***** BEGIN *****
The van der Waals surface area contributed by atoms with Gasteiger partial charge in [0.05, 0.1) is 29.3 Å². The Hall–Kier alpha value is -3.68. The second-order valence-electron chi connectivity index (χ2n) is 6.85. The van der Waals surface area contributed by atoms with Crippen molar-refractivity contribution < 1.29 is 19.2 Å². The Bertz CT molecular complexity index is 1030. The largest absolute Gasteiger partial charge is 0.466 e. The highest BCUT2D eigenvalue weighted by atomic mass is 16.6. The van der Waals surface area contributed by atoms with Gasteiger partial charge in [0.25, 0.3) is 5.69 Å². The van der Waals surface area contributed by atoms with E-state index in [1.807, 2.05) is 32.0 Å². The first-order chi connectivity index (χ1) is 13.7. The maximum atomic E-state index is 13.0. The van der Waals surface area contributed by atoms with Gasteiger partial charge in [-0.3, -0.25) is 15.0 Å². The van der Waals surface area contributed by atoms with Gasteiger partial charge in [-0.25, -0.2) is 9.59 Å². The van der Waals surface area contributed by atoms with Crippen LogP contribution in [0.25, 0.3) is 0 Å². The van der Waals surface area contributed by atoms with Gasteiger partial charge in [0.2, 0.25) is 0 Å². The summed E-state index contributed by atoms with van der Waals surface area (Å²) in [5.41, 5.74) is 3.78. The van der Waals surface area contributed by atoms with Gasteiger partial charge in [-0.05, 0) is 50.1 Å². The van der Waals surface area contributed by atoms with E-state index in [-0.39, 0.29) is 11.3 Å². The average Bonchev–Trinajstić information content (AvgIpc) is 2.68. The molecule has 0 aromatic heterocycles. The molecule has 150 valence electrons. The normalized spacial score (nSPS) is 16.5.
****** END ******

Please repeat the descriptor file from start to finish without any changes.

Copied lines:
The van der Waals surface area contributed by atoms with Gasteiger partial charge in [0.05, 0.1) is 29.3 Å². The Hall–Kier alpha value is -3.68. The second-order valence-electron chi connectivity index (χ2n) is 6.85. The van der Waals surface area contributed by atoms with Crippen molar-refractivity contribution < 1.29 is 19.2 Å². The Bertz CT molecular complexity index is 1030. The largest absolute Gasteiger partial charge is 0.466 e. The highest BCUT2D eigenvalue weighted by atomic mass is 16.6. The van der Waals surface area contributed by atoms with Gasteiger partial charge in [0.25, 0.3) is 5.69 Å². The van der Waals surface area contributed by atoms with E-state index in [1.807, 2.05) is 32.0 Å². The first-order chi connectivity index (χ1) is 13.7. The maximum atomic E-state index is 13.0. The van der Waals surface area contributed by atoms with Gasteiger partial charge in [-0.3, -0.25) is 15.0 Å². The van der Waals surface area contributed by atoms with Gasteiger partial charge in [-0.25, -0.2) is 9.59 Å². The van der Waals surface area contributed by atoms with Crippen LogP contribution in [0.25, 0.3) is 0 Å². The van der Waals surface area contributed by atoms with Gasteiger partial charge in [0.2, 0.25) is 0 Å². The summed E-state index contributed by atoms with van der Waals surface area (Å²) in [5.41, 5.74) is 3.78. The van der Waals surface area contributed by atoms with Gasteiger partial charge in [-0.05, 0) is 50.1 Å². The van der Waals surface area contributed by atoms with E-state index in [-0.39, 0.29) is 11.3 Å². The average Bonchev–Trinajstić information content (AvgIpc) is 2.68. The molecule has 0 aromatic heterocycles. The molecule has 150 valence electrons. The normalized spacial score (nSPS) is 16.5.